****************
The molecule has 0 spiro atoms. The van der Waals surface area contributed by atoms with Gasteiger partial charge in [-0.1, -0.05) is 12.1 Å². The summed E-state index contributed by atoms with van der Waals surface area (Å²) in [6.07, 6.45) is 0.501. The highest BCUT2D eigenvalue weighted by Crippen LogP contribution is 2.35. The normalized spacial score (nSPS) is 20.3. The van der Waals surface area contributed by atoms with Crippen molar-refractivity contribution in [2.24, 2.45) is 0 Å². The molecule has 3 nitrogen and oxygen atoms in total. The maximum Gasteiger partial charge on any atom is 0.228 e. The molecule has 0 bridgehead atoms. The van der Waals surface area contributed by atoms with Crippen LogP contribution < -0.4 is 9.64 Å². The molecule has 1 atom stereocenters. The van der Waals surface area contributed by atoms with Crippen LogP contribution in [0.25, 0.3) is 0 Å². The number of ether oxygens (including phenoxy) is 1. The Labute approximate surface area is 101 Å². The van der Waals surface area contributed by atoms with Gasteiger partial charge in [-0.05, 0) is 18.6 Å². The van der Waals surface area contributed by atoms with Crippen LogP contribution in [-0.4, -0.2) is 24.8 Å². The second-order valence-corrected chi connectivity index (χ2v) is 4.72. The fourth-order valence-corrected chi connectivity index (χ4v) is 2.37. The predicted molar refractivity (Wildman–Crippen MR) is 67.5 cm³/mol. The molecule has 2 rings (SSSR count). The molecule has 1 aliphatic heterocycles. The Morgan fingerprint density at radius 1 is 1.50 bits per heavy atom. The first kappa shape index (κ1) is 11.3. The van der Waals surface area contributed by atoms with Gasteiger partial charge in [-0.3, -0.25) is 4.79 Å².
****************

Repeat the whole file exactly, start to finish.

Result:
The molecule has 0 spiro atoms. The van der Waals surface area contributed by atoms with Gasteiger partial charge in [-0.1, -0.05) is 12.1 Å². The summed E-state index contributed by atoms with van der Waals surface area (Å²) in [6.07, 6.45) is 0.501. The highest BCUT2D eigenvalue weighted by Crippen LogP contribution is 2.35. The normalized spacial score (nSPS) is 20.3. The van der Waals surface area contributed by atoms with Crippen molar-refractivity contribution in [2.24, 2.45) is 0 Å². The molecule has 3 nitrogen and oxygen atoms in total. The maximum Gasteiger partial charge on any atom is 0.228 e. The molecule has 0 bridgehead atoms. The van der Waals surface area contributed by atoms with Crippen LogP contribution < -0.4 is 9.64 Å². The molecule has 1 atom stereocenters. The van der Waals surface area contributed by atoms with Crippen LogP contribution in [0.25, 0.3) is 0 Å². The number of ether oxygens (including phenoxy) is 1. The Labute approximate surface area is 101 Å². The van der Waals surface area contributed by atoms with Gasteiger partial charge in [-0.05, 0) is 18.6 Å². The van der Waals surface area contributed by atoms with Crippen LogP contribution in [-0.4, -0.2) is 24.8 Å². The second-order valence-corrected chi connectivity index (χ2v) is 4.72. The fourth-order valence-corrected chi connectivity index (χ4v) is 2.37. The predicted molar refractivity (Wildman–Crippen MR) is 67.5 cm³/mol. The molecule has 2 rings (SSSR count). The molecule has 1 aliphatic heterocycles. The Morgan fingerprint density at radius 1 is 1.50 bits per heavy atom. The first kappa shape index (κ1) is 11.3. The van der Waals surface area contributed by atoms with Gasteiger partial charge in [-0.3, -0.25) is 4.79 Å².